The search for new physics with a large underground xenon detector is like listening to your favorite song in a quiet room with high end headphones for the first time. Even if you have listened to the song a thousand times, you will be surprised by all the small nuances that have been there all along and that you did not hear before. This is either because it was too loud around you or because your headphones were not good enough. The quiet room in this analogy is the xenon detector that has been made from materials selected for their ultra-low radioactivity and that is shielded by a water tank, a mountain and ultimately the xenon in the detector itself. The high end headphones on the other hand are the extremely sensitive photomultipliers, data acquisition system and tailor-made software to read out the signals produced by particles interacting inside the detector.

As you may have read before on this blog (we love to point this out…) XENON1T is the lowest background dark matter detector in the world. But the fact that the detector is so quiet does not mean that it does not measure anything. As a very sensitive instrument it is able to detect even the faintest signals from radioactive decays in the detector materials or the xenon itself. Over the course of one year these decays amount to a sizeable amount of data. The picture below shows what this looks like.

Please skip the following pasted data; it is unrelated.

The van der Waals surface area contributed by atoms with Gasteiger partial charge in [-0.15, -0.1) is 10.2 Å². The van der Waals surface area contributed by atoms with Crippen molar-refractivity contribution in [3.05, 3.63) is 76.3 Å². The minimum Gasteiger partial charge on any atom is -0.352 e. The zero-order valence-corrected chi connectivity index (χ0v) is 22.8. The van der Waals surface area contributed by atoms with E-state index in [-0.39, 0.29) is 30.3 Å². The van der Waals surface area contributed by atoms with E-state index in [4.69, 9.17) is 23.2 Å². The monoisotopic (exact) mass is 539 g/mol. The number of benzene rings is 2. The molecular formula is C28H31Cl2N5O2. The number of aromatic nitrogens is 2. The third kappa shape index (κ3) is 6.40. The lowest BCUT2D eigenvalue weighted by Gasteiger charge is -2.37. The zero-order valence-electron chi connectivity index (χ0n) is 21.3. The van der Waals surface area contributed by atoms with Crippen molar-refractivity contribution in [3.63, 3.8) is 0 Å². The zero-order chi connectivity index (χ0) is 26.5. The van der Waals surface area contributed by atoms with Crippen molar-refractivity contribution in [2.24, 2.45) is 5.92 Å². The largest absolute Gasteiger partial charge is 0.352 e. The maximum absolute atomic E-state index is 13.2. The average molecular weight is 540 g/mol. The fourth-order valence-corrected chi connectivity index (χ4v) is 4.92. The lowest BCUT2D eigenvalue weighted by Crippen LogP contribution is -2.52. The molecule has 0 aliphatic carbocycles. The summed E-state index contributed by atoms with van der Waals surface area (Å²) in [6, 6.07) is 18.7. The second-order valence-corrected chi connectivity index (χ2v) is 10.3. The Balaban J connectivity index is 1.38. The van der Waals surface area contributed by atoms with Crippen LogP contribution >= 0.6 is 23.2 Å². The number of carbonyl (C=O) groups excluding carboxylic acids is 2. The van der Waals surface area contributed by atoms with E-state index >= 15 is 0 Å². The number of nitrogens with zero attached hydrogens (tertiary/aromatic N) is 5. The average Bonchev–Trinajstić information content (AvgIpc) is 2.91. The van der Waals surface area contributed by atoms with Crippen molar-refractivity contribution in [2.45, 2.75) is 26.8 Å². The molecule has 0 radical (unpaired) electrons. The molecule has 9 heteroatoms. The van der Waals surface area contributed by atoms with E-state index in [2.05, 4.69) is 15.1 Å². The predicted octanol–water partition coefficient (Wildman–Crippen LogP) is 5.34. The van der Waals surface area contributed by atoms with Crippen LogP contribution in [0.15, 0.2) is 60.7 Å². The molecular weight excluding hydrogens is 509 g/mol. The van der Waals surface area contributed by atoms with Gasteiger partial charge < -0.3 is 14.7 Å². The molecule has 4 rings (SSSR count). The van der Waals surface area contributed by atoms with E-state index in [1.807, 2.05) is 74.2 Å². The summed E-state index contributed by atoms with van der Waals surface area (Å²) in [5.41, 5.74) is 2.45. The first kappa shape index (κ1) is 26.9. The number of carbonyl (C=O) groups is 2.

A preliminary energy spectrum from electronic recoil background data for the second science run of the XENON1T experiment.

The x-axis denotes the energies of particles measured with the XENON1T detector. These are mostly electrons, x-rays and higher energy $\gamma$-rays. The y-axis shows how many of these particles have been counted over the whole measurement time of the last science run of the experiment. In order to have a better comparability with similar experiments, the event count has been divided by the live time of the experiment, its mass and the step size on the energy axis (the binning) in which we count. One can see that even in the highest peaks we measure less than one event per kilogram detector material and day of measurement time in a 100 keV energy window. A quiet room, indeed. And the features in the spectrum are all those nuances that one could not see before. So what are they?